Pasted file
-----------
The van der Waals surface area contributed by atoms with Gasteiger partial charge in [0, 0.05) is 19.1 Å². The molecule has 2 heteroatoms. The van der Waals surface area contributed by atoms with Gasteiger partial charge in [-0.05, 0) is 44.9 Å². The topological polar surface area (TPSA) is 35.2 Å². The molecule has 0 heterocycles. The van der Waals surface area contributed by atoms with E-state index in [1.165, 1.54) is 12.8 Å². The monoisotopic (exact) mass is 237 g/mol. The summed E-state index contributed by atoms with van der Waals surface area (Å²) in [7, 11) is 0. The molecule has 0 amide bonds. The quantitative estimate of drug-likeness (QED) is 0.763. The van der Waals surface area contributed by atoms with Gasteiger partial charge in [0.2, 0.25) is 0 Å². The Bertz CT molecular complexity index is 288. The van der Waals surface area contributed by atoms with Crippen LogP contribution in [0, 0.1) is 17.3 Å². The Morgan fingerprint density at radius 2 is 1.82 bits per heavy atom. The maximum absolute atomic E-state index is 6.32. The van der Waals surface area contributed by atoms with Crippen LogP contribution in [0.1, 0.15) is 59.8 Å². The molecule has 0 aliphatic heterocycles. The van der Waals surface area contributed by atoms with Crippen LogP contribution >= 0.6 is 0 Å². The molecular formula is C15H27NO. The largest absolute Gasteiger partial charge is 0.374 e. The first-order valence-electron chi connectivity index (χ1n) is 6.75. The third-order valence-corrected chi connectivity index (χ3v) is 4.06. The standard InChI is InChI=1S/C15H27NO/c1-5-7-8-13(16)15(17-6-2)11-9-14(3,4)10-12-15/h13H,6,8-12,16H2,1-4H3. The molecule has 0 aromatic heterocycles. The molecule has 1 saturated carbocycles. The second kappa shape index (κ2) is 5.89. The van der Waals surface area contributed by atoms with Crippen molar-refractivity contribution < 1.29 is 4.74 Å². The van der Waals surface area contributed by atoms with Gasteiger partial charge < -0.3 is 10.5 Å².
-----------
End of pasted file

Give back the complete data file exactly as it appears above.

The van der Waals surface area contributed by atoms with Gasteiger partial charge in [0, 0.05) is 19.1 Å². The molecule has 2 heteroatoms. The van der Waals surface area contributed by atoms with Gasteiger partial charge in [-0.05, 0) is 44.9 Å². The topological polar surface area (TPSA) is 35.2 Å². The molecule has 0 heterocycles. The van der Waals surface area contributed by atoms with E-state index in [1.165, 1.54) is 12.8 Å². The monoisotopic (exact) mass is 237 g/mol. The summed E-state index contributed by atoms with van der Waals surface area (Å²) in [7, 11) is 0. The molecule has 0 amide bonds. The quantitative estimate of drug-likeness (QED) is 0.763. The van der Waals surface area contributed by atoms with Gasteiger partial charge in [0.2, 0.25) is 0 Å². The Bertz CT molecular complexity index is 288. The van der Waals surface area contributed by atoms with Crippen LogP contribution in [0, 0.1) is 17.3 Å². The Morgan fingerprint density at radius 2 is 1.82 bits per heavy atom. The maximum absolute atomic E-state index is 6.32. The van der Waals surface area contributed by atoms with Crippen LogP contribution in [0.1, 0.15) is 59.8 Å². The molecule has 0 aliphatic heterocycles. The van der Waals surface area contributed by atoms with Crippen LogP contribution >= 0.6 is 0 Å². The molecular formula is C15H27NO. The largest absolute Gasteiger partial charge is 0.374 e. The first-order valence-electron chi connectivity index (χ1n) is 6.75. The third-order valence-corrected chi connectivity index (χ3v) is 4.06. The standard InChI is InChI=1S/C15H27NO/c1-5-7-8-13(16)15(17-6-2)11-9-14(3,4)10-12-15/h13H,6,8-12,16H2,1-4H3. The molecule has 0 aromatic heterocycles. The molecule has 1 saturated carbocycles. The second kappa shape index (κ2) is 5.89. The van der Waals surface area contributed by atoms with Crippen molar-refractivity contribution < 1.29 is 4.74 Å². The van der Waals surface area contributed by atoms with Gasteiger partial charge < -0.3 is 10.5 Å².